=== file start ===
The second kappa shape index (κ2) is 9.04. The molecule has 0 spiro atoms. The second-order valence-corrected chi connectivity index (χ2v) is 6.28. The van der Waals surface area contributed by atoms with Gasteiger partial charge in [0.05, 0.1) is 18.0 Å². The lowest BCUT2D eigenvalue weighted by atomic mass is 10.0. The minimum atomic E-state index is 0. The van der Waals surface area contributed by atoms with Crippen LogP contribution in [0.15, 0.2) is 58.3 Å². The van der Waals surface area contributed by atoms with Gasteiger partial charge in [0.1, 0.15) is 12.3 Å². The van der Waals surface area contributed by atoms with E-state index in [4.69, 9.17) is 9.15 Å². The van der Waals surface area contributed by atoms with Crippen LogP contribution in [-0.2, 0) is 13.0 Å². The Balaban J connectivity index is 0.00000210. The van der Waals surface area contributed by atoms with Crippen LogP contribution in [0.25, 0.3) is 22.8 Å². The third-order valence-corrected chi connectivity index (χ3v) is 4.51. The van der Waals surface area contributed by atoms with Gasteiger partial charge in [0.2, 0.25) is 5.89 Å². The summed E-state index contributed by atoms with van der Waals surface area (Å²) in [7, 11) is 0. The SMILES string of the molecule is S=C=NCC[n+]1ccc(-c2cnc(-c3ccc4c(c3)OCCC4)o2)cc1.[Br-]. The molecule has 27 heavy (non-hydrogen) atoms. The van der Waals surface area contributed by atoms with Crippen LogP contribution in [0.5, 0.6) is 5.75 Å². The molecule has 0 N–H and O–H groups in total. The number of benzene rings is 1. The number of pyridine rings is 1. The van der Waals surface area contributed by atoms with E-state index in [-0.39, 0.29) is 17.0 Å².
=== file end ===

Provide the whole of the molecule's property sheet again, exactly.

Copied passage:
The second kappa shape index (κ2) is 9.04. The molecule has 0 spiro atoms. The second-order valence-corrected chi connectivity index (χ2v) is 6.28. The van der Waals surface area contributed by atoms with Gasteiger partial charge in [0.05, 0.1) is 18.0 Å². The lowest BCUT2D eigenvalue weighted by atomic mass is 10.0. The minimum atomic E-state index is 0. The van der Waals surface area contributed by atoms with Crippen LogP contribution in [0.15, 0.2) is 58.3 Å². The van der Waals surface area contributed by atoms with Gasteiger partial charge in [0.1, 0.15) is 12.3 Å². The van der Waals surface area contributed by atoms with E-state index in [4.69, 9.17) is 9.15 Å². The van der Waals surface area contributed by atoms with Crippen LogP contribution in [-0.2, 0) is 13.0 Å². The Balaban J connectivity index is 0.00000210. The van der Waals surface area contributed by atoms with Crippen LogP contribution in [0.25, 0.3) is 22.8 Å². The third-order valence-corrected chi connectivity index (χ3v) is 4.51. The van der Waals surface area contributed by atoms with Gasteiger partial charge in [0.2, 0.25) is 5.89 Å². The summed E-state index contributed by atoms with van der Waals surface area (Å²) in [7, 11) is 0. The SMILES string of the molecule is S=C=NCC[n+]1ccc(-c2cnc(-c3ccc4c(c3)OCCC4)o2)cc1.[Br-]. The molecule has 27 heavy (non-hydrogen) atoms. The van der Waals surface area contributed by atoms with Crippen LogP contribution in [0.5, 0.6) is 5.75 Å². The molecule has 0 N–H and O–H groups in total. The number of benzene rings is 1. The number of pyridine rings is 1. The van der Waals surface area contributed by atoms with E-state index in [-0.39, 0.29) is 17.0 Å².